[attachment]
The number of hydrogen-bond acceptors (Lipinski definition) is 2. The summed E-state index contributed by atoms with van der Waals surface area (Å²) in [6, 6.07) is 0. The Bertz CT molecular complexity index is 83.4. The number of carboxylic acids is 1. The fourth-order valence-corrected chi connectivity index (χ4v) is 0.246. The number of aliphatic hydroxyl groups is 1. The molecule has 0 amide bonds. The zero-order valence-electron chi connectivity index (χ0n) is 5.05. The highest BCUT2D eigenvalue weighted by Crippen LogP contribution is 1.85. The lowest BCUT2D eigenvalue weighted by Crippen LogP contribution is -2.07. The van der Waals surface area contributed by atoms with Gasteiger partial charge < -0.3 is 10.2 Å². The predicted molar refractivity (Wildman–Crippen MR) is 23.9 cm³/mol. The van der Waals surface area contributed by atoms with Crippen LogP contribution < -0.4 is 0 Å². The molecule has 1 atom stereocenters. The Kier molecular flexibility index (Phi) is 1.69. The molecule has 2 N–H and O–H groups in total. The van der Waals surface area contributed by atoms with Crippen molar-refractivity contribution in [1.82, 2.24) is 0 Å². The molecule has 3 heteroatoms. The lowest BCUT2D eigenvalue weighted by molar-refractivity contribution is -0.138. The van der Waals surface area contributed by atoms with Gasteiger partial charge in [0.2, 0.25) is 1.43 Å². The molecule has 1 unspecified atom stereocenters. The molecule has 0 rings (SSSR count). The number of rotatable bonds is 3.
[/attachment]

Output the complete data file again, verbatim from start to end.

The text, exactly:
The number of hydrogen-bond acceptors (Lipinski definition) is 2. The summed E-state index contributed by atoms with van der Waals surface area (Å²) in [6, 6.07) is 0. The Bertz CT molecular complexity index is 83.4. The number of carboxylic acids is 1. The fourth-order valence-corrected chi connectivity index (χ4v) is 0.246. The number of aliphatic hydroxyl groups is 1. The molecule has 0 amide bonds. The zero-order valence-electron chi connectivity index (χ0n) is 5.05. The highest BCUT2D eigenvalue weighted by Crippen LogP contribution is 1.85. The lowest BCUT2D eigenvalue weighted by Crippen LogP contribution is -2.07. The van der Waals surface area contributed by atoms with Gasteiger partial charge < -0.3 is 10.2 Å². The predicted molar refractivity (Wildman–Crippen MR) is 23.9 cm³/mol. The van der Waals surface area contributed by atoms with Crippen LogP contribution < -0.4 is 0 Å². The molecule has 1 atom stereocenters. The Kier molecular flexibility index (Phi) is 1.69. The molecule has 2 N–H and O–H groups in total. The van der Waals surface area contributed by atoms with Crippen molar-refractivity contribution in [1.82, 2.24) is 0 Å². The molecule has 3 heteroatoms. The lowest BCUT2D eigenvalue weighted by molar-refractivity contribution is -0.138. The van der Waals surface area contributed by atoms with Gasteiger partial charge in [0.2, 0.25) is 1.43 Å². The molecule has 1 unspecified atom stereocenters. The molecule has 0 rings (SSSR count). The number of rotatable bonds is 3.